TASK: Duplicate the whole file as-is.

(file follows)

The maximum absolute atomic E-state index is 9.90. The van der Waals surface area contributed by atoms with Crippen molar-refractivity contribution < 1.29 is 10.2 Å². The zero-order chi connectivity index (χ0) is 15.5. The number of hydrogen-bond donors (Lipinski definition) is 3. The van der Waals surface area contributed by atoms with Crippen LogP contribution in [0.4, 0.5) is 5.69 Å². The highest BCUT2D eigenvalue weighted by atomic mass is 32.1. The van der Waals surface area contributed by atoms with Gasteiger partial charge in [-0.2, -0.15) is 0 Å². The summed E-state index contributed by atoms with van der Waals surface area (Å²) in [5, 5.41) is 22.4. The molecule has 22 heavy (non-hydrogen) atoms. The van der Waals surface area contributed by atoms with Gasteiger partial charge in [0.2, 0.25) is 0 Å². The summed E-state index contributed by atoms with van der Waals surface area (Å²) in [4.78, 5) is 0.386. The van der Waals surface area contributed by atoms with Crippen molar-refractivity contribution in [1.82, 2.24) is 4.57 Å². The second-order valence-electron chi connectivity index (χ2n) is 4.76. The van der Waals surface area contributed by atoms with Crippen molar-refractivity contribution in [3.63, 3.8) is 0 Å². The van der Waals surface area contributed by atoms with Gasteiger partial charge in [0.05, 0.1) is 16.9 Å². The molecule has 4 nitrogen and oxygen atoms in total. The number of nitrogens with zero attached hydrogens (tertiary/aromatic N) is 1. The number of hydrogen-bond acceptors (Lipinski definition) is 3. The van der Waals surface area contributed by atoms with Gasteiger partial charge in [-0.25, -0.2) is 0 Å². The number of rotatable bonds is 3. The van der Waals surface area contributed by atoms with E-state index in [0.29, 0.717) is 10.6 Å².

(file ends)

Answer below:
The maximum absolute atomic E-state index is 9.90. The van der Waals surface area contributed by atoms with Crippen molar-refractivity contribution < 1.29 is 10.2 Å². The zero-order chi connectivity index (χ0) is 15.5. The number of hydrogen-bond donors (Lipinski definition) is 3. The van der Waals surface area contributed by atoms with Crippen LogP contribution in [0.4, 0.5) is 5.69 Å². The highest BCUT2D eigenvalue weighted by atomic mass is 32.1. The van der Waals surface area contributed by atoms with Gasteiger partial charge in [-0.2, -0.15) is 0 Å². The summed E-state index contributed by atoms with van der Waals surface area (Å²) in [5, 5.41) is 22.4. The molecule has 22 heavy (non-hydrogen) atoms. The van der Waals surface area contributed by atoms with Gasteiger partial charge in [0.2, 0.25) is 0 Å². The summed E-state index contributed by atoms with van der Waals surface area (Å²) in [4.78, 5) is 0.386. The van der Waals surface area contributed by atoms with Crippen molar-refractivity contribution in [1.82, 2.24) is 4.57 Å². The second-order valence-electron chi connectivity index (χ2n) is 4.76. The van der Waals surface area contributed by atoms with Crippen molar-refractivity contribution in [3.63, 3.8) is 0 Å². The van der Waals surface area contributed by atoms with Gasteiger partial charge in [0.05, 0.1) is 16.9 Å². The molecule has 4 nitrogen and oxygen atoms in total. The number of nitrogens with zero attached hydrogens (tertiary/aromatic N) is 1. The number of hydrogen-bond acceptors (Lipinski definition) is 3. The van der Waals surface area contributed by atoms with Gasteiger partial charge in [-0.25, -0.2) is 0 Å². The number of rotatable bonds is 3. The van der Waals surface area contributed by atoms with E-state index in [0.29, 0.717) is 10.6 Å².